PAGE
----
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An Article From Vicinity Perak - Perakeans Pioneering The Malay Nationalism - Volume 2 Issue 12, September 2006
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The advent of British influence in Perak started when Dindings was taken by the British in 1874. With the Pangkor Treaty being signed in the same year, the British achieved political authority in Perak and the Malay states. The Malay rulers in these states were eventually relinquished of their powers and together with, the murder of the British resident caused huge resentment. When the British was defeated in their attack at Pasir Salak by the Malays led by Dato’ Maharaja Lela, they realised that their defeat was the awakening of Malay nationalism The British retaliated by sending more troops to defeat their opponents and succeeded in March 1876.
Those who were involved in the assassination of J W W Birch were either hanged or exiled to Seychelles. This ended the Malay resistance to the British rule. However, an underground rebellion led by Raja Chulan was supported by the Chinese and Malay. When they were banned by the British, the Perak sultan decreed amnesty for the Malay whilst the Chinese joined under the leadership of Communist Party of Malaya.
The Malay nationalist movement gain momentum with the emergence of educated Malay elites and formation of state associations. Some of these associations discovered that they had to fight against state parochialism and this was overcome by promoting national consciousness through the Malay language. They produced graduates who shared political inclinations. At the dawn of the 20th century, the need to link the Malay aristocrats and integrate them into colonial administration brought about the Malay College of Kuala Kangsar and this was successful by 1957.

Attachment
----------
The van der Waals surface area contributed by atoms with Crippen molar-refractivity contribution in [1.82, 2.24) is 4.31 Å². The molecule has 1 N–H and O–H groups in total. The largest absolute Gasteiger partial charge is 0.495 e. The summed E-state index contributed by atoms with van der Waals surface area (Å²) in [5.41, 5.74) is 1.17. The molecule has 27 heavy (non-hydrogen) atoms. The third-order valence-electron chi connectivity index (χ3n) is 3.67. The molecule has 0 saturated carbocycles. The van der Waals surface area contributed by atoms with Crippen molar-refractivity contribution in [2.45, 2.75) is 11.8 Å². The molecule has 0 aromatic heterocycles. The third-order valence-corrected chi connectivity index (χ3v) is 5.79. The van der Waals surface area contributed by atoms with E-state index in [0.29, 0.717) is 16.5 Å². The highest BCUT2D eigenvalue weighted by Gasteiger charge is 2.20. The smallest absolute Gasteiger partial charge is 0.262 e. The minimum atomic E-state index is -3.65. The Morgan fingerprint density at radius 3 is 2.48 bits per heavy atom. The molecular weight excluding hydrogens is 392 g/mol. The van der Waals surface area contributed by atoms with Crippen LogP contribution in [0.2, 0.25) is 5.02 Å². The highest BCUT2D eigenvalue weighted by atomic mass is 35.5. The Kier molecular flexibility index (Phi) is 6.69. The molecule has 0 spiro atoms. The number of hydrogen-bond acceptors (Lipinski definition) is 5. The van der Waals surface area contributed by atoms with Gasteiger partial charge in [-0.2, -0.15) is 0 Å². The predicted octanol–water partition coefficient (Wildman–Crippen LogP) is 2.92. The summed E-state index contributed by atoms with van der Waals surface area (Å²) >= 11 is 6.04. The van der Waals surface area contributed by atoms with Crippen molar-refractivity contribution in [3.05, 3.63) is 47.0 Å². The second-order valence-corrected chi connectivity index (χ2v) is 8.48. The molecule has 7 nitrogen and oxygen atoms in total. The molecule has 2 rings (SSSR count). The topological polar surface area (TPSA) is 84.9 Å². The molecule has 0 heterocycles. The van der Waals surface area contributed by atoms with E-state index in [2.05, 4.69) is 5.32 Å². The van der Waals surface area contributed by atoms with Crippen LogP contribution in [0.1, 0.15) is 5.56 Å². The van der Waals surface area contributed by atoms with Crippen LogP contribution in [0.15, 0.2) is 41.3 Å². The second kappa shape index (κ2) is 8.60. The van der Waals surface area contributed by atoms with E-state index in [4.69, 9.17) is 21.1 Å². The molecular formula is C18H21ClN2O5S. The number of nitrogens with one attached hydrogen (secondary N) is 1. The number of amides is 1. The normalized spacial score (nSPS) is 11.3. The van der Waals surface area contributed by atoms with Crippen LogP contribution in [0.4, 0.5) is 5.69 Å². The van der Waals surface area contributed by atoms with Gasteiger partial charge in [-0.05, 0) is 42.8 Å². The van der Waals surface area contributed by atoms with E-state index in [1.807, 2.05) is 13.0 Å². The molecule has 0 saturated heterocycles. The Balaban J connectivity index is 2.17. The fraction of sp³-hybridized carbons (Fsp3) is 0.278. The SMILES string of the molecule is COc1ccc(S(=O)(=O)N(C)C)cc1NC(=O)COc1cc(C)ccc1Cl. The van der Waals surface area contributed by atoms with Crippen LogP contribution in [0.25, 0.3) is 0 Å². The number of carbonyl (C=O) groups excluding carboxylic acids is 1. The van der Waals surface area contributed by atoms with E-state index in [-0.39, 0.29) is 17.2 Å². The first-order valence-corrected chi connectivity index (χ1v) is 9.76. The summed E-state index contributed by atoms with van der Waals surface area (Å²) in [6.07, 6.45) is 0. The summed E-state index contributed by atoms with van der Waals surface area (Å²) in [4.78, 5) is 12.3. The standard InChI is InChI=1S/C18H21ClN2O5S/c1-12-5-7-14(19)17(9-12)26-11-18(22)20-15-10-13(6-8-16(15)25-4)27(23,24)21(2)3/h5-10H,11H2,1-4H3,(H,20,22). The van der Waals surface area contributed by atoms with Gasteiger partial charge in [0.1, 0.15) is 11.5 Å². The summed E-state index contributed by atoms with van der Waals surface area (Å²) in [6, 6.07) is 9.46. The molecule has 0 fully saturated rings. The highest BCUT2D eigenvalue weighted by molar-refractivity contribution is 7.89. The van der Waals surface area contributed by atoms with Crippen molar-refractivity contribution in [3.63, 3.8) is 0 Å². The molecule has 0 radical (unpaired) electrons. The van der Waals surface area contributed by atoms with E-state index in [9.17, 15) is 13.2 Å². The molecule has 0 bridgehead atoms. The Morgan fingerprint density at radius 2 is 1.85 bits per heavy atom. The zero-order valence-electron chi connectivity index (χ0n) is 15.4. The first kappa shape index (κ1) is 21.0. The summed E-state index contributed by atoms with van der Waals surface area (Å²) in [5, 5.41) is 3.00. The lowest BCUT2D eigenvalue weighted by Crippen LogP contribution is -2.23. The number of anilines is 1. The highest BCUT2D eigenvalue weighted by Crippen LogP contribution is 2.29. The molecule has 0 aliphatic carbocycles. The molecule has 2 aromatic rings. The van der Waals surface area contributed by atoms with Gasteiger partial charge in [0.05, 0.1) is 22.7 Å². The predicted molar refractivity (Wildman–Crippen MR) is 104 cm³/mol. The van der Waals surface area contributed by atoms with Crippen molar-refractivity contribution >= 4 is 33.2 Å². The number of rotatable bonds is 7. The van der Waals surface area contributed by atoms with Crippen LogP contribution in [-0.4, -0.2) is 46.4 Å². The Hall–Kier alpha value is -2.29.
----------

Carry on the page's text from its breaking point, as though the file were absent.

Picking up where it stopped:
Sultan Idris Training College was a fertile ground for radical nationalism as political leaders and the educated Malays campaigned against British influence in Malaya. One of its prominent students, Za’Ba was chairman of the Organising Committee of the Malay Congress which established UMNO. Aminuddin Baki was also another Malay figure who opposed colonial indifference and initiated a nationwide federation of Malay students’ organisations. Aminuddin also laid the basis for the nation’s education system and making Malay the national language.
With the emergence of the Malay press in the 1930s, Pan-Malayan Malay awareness was fostered and Perak became the centre of such initiatives. Most of these papers were founded by scholars from Sultan Idris Training College. Personalities like Ahmad Noor Abdul Shukor and Ahmad Boestamam were among those who ignited the Malay Nationalism through publications. The Perak Malay League was formed to unite all Malay organisations in Perak at a meeting in Kuala Kangsar in 1946. Perak eventually became the powerhouse for UMNO which was determined to continue efforts to oppose the Malayan Union, a structure set up to give equal rights to all British subjects regardless of race.
Many of the founding officials of UMNO were Perak politicians. Perakean Malays continued their fervent opposition against Malayan Union. The Perak Malays, who were among the best organised during the Anti